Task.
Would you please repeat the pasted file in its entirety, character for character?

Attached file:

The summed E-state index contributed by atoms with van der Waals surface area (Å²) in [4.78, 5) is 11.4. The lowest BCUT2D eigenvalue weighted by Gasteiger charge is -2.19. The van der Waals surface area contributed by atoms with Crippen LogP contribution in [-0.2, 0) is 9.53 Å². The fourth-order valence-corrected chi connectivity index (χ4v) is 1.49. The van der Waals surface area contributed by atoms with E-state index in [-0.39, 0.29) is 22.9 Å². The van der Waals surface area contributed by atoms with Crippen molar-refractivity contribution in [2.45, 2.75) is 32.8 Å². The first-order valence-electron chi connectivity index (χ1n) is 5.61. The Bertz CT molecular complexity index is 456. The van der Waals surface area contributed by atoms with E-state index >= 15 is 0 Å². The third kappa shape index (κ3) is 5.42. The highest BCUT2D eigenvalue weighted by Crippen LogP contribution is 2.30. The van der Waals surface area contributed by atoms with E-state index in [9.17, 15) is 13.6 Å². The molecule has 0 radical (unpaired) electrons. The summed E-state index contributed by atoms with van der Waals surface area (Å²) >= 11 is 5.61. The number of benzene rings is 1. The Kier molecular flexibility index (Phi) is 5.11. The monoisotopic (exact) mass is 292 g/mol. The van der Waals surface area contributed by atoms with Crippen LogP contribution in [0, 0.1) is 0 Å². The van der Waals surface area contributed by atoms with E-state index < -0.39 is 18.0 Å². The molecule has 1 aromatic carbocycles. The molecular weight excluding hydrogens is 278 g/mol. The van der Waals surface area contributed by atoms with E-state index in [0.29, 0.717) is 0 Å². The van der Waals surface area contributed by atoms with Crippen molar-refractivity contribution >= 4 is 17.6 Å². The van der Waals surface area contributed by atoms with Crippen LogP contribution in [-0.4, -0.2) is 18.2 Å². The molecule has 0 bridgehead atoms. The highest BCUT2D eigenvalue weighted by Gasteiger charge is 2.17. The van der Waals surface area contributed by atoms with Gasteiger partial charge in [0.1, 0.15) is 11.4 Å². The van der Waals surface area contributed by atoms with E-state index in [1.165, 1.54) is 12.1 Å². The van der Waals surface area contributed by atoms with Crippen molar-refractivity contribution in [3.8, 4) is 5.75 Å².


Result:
The summed E-state index contributed by atoms with van der Waals surface area (Å²) in [4.78, 5) is 11.4. The lowest BCUT2D eigenvalue weighted by Gasteiger charge is -2.19. The van der Waals surface area contributed by atoms with Crippen LogP contribution in [-0.2, 0) is 9.53 Å². The fourth-order valence-corrected chi connectivity index (χ4v) is 1.49. The van der Waals surface area contributed by atoms with E-state index in [-0.39, 0.29) is 22.9 Å². The van der Waals surface area contributed by atoms with Crippen molar-refractivity contribution in [2.45, 2.75) is 32.8 Å². The first-order valence-electron chi connectivity index (χ1n) is 5.61. The Bertz CT molecular complexity index is 456. The van der Waals surface area contributed by atoms with E-state index >= 15 is 0 Å². The third kappa shape index (κ3) is 5.42. The highest BCUT2D eigenvalue weighted by Crippen LogP contribution is 2.30. The van der Waals surface area contributed by atoms with E-state index in [9.17, 15) is 13.6 Å². The molecule has 0 radical (unpaired) electrons. The summed E-state index contributed by atoms with van der Waals surface area (Å²) >= 11 is 5.61. The number of benzene rings is 1. The Kier molecular flexibility index (Phi) is 5.11. The monoisotopic (exact) mass is 292 g/mol. The van der Waals surface area contributed by atoms with Crippen LogP contribution in [0, 0.1) is 0 Å². The van der Waals surface area contributed by atoms with E-state index < -0.39 is 18.0 Å². The molecule has 1 aromatic carbocycles. The molecular weight excluding hydrogens is 278 g/mol. The van der Waals surface area contributed by atoms with E-state index in [0.29, 0.717) is 0 Å². The van der Waals surface area contributed by atoms with Crippen molar-refractivity contribution >= 4 is 17.6 Å². The van der Waals surface area contributed by atoms with Crippen LogP contribution in [-0.4, -0.2) is 18.2 Å². The molecule has 0 bridgehead atoms. The highest BCUT2D eigenvalue weighted by Gasteiger charge is 2.17. The van der Waals surface area contributed by atoms with Gasteiger partial charge in [0.1, 0.15) is 11.4 Å². The van der Waals surface area contributed by atoms with E-state index in [1.165, 1.54) is 12.1 Å². The van der Waals surface area contributed by atoms with Crippen molar-refractivity contribution in [3.8, 4) is 5.75 Å².